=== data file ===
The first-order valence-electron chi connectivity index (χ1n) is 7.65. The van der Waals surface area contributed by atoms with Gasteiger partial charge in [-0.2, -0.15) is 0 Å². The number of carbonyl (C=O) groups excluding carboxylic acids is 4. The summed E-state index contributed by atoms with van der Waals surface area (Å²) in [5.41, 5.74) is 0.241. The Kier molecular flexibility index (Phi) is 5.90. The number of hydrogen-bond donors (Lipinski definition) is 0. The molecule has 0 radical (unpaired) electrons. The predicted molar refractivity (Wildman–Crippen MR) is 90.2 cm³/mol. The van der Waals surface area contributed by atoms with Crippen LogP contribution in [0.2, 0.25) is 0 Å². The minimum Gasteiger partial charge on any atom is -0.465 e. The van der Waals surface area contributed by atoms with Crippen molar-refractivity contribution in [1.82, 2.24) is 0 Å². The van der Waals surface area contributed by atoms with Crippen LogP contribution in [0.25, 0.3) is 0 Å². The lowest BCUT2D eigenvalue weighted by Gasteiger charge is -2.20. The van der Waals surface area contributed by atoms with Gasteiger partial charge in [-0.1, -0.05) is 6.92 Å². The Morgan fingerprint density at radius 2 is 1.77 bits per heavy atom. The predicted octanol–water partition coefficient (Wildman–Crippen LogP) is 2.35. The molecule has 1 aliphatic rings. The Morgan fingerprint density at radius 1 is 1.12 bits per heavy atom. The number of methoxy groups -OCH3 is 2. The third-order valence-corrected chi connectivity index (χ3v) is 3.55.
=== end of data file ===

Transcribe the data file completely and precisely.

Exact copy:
The first-order valence-electron chi connectivity index (χ1n) is 7.65. The van der Waals surface area contributed by atoms with Gasteiger partial charge in [-0.2, -0.15) is 0 Å². The number of carbonyl (C=O) groups excluding carboxylic acids is 4. The summed E-state index contributed by atoms with van der Waals surface area (Å²) in [5.41, 5.74) is 0.241. The Kier molecular flexibility index (Phi) is 5.90. The number of hydrogen-bond donors (Lipinski definition) is 0. The molecule has 0 radical (unpaired) electrons. The predicted molar refractivity (Wildman–Crippen MR) is 90.2 cm³/mol. The van der Waals surface area contributed by atoms with Crippen LogP contribution in [0.2, 0.25) is 0 Å². The minimum Gasteiger partial charge on any atom is -0.465 e. The van der Waals surface area contributed by atoms with Crippen molar-refractivity contribution in [1.82, 2.24) is 0 Å². The van der Waals surface area contributed by atoms with Crippen LogP contribution in [0.25, 0.3) is 0 Å². The lowest BCUT2D eigenvalue weighted by Gasteiger charge is -2.20. The van der Waals surface area contributed by atoms with Gasteiger partial charge in [-0.1, -0.05) is 6.92 Å². The Morgan fingerprint density at radius 2 is 1.77 bits per heavy atom. The predicted octanol–water partition coefficient (Wildman–Crippen LogP) is 2.35. The molecule has 1 aliphatic rings. The Morgan fingerprint density at radius 1 is 1.12 bits per heavy atom. The number of methoxy groups -OCH3 is 2. The third-order valence-corrected chi connectivity index (χ3v) is 3.55.